Dr. Howard Lee Snider of DeQuincy remembers his involvement in World War 2 some 70 years later.xml:namespace prefix = o ns = "urn:schemas-microsoft-com:office:office" /
“The Japanese bombed Pearl Harbor,” recalled Snider. The President declared war. I quit McNeese and was going to fight the Japanese. I was 16 years old. I found out I couldn't go in until I was 18.”
Snider had to wait two more years before he enlisted in the Marines and was immediately shipped to the Atoll islands for his first battle. Two years later, he was at the Battle of Iwo Jima as the U.S. Prepared to end the war with Japan.
“I saw both flags go up on Iwo, saw the first crippled B-29 crash land and had my 20th birthday on Iwo. It was really a horrible place.”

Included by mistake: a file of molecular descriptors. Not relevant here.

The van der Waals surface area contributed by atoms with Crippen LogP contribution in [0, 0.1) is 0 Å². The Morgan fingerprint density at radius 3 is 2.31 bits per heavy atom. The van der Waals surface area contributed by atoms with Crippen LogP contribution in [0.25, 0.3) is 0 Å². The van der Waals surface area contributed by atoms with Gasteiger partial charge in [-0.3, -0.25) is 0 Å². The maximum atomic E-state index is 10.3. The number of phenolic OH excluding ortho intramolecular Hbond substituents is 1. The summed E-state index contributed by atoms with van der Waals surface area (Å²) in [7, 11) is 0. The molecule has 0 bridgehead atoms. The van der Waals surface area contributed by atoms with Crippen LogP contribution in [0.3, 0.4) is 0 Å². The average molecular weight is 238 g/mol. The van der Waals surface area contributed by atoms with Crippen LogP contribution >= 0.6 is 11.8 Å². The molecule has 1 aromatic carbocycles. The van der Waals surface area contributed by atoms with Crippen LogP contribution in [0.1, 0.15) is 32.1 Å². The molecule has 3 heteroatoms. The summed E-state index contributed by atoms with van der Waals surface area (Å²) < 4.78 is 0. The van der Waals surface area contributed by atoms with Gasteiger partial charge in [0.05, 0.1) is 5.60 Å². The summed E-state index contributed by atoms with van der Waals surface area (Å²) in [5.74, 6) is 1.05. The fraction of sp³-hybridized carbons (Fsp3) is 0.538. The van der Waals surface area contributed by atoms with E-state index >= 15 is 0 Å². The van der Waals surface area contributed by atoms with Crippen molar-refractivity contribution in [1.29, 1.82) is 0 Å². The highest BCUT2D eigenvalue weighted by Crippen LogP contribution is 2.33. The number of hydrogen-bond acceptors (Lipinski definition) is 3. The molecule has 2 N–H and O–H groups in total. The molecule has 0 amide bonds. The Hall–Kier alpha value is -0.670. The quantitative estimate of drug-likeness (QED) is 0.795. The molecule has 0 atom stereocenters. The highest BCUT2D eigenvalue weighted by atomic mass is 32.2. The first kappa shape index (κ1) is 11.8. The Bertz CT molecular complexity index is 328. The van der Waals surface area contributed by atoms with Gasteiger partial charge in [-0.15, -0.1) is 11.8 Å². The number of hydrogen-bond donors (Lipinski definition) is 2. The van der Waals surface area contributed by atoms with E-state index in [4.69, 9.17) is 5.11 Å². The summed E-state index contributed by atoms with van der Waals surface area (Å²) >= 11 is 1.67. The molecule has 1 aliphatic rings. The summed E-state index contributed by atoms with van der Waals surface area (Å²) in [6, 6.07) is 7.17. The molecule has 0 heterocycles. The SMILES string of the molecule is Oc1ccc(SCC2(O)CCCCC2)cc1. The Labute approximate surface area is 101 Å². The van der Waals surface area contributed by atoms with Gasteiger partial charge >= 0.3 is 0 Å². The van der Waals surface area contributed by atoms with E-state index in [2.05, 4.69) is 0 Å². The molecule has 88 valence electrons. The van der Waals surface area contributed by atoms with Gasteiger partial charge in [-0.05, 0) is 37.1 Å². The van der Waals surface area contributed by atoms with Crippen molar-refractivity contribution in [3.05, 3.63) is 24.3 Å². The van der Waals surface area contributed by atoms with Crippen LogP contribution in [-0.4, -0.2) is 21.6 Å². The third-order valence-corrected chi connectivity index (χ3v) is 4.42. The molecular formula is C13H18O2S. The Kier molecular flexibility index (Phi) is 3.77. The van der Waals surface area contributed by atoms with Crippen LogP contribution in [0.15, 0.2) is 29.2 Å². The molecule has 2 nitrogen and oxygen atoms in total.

The 36-day battle on Iwo Jima resulted in more than 26,000 American casualties, including 6,800 dead. Snider said working in his family funeral home may have helped him deal with all the bodies he saw.
“I saw acres and acres of young Marines laid out under ponchos on Iwo at one time. It bothers you. But I think even now I have a different view of death than a lot of people because we grew up in it.”
After the war, Snider returned home and later went on to medical school. He was a longtime dentist in DeQuincy.
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